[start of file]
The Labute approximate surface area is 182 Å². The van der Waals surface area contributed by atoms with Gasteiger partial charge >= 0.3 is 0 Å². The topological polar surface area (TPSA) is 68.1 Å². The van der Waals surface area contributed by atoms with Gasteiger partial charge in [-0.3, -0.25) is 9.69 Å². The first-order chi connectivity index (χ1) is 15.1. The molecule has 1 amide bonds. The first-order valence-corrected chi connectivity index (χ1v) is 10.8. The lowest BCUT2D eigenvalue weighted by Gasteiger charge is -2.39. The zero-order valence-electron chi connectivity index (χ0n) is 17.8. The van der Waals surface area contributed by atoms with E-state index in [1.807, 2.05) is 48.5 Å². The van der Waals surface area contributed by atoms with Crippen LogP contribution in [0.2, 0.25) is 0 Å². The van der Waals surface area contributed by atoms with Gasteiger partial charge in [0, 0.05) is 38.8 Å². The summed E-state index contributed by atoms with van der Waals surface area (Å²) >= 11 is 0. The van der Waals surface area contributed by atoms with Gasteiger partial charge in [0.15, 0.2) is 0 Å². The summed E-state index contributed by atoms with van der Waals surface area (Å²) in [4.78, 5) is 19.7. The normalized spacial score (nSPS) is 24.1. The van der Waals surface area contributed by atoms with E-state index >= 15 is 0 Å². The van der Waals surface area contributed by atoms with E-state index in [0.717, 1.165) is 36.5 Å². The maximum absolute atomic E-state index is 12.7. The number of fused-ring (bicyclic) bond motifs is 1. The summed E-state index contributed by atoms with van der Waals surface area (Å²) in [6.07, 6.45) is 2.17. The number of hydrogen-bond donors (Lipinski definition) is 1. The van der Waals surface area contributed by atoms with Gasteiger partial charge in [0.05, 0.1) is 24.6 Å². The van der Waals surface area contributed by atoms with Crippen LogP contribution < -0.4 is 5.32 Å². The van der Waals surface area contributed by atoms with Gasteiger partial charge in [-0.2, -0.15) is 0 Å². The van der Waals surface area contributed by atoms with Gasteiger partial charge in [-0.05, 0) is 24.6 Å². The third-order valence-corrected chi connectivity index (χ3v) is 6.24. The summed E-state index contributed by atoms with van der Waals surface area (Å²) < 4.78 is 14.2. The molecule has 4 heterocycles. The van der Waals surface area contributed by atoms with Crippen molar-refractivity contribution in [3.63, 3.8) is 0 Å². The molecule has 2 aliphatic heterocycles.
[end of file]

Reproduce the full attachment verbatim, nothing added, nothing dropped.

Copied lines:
The Labute approximate surface area is 182 Å². The van der Waals surface area contributed by atoms with Gasteiger partial charge >= 0.3 is 0 Å². The topological polar surface area (TPSA) is 68.1 Å². The van der Waals surface area contributed by atoms with Gasteiger partial charge in [-0.3, -0.25) is 9.69 Å². The first-order chi connectivity index (χ1) is 15.1. The molecule has 1 amide bonds. The first-order valence-corrected chi connectivity index (χ1v) is 10.8. The lowest BCUT2D eigenvalue weighted by Gasteiger charge is -2.39. The zero-order valence-electron chi connectivity index (χ0n) is 17.8. The van der Waals surface area contributed by atoms with E-state index in [1.807, 2.05) is 48.5 Å². The van der Waals surface area contributed by atoms with Crippen LogP contribution in [0.2, 0.25) is 0 Å². The van der Waals surface area contributed by atoms with Gasteiger partial charge in [0, 0.05) is 38.8 Å². The summed E-state index contributed by atoms with van der Waals surface area (Å²) >= 11 is 0. The van der Waals surface area contributed by atoms with Gasteiger partial charge in [0.15, 0.2) is 0 Å². The summed E-state index contributed by atoms with van der Waals surface area (Å²) in [4.78, 5) is 19.7. The normalized spacial score (nSPS) is 24.1. The van der Waals surface area contributed by atoms with E-state index >= 15 is 0 Å². The van der Waals surface area contributed by atoms with E-state index in [0.717, 1.165) is 36.5 Å². The maximum absolute atomic E-state index is 12.7. The number of fused-ring (bicyclic) bond motifs is 1. The summed E-state index contributed by atoms with van der Waals surface area (Å²) in [6.07, 6.45) is 2.17. The number of hydrogen-bond donors (Lipinski definition) is 1. The van der Waals surface area contributed by atoms with Gasteiger partial charge in [0.05, 0.1) is 24.6 Å². The van der Waals surface area contributed by atoms with Crippen LogP contribution < -0.4 is 5.32 Å². The van der Waals surface area contributed by atoms with Gasteiger partial charge in [-0.2, -0.15) is 0 Å². The van der Waals surface area contributed by atoms with Gasteiger partial charge in [-0.05, 0) is 24.6 Å². The third-order valence-corrected chi connectivity index (χ3v) is 6.24. The summed E-state index contributed by atoms with van der Waals surface area (Å²) < 4.78 is 14.2. The molecule has 4 heterocycles. The van der Waals surface area contributed by atoms with Crippen molar-refractivity contribution in [3.63, 3.8) is 0 Å². The molecule has 2 aliphatic heterocycles.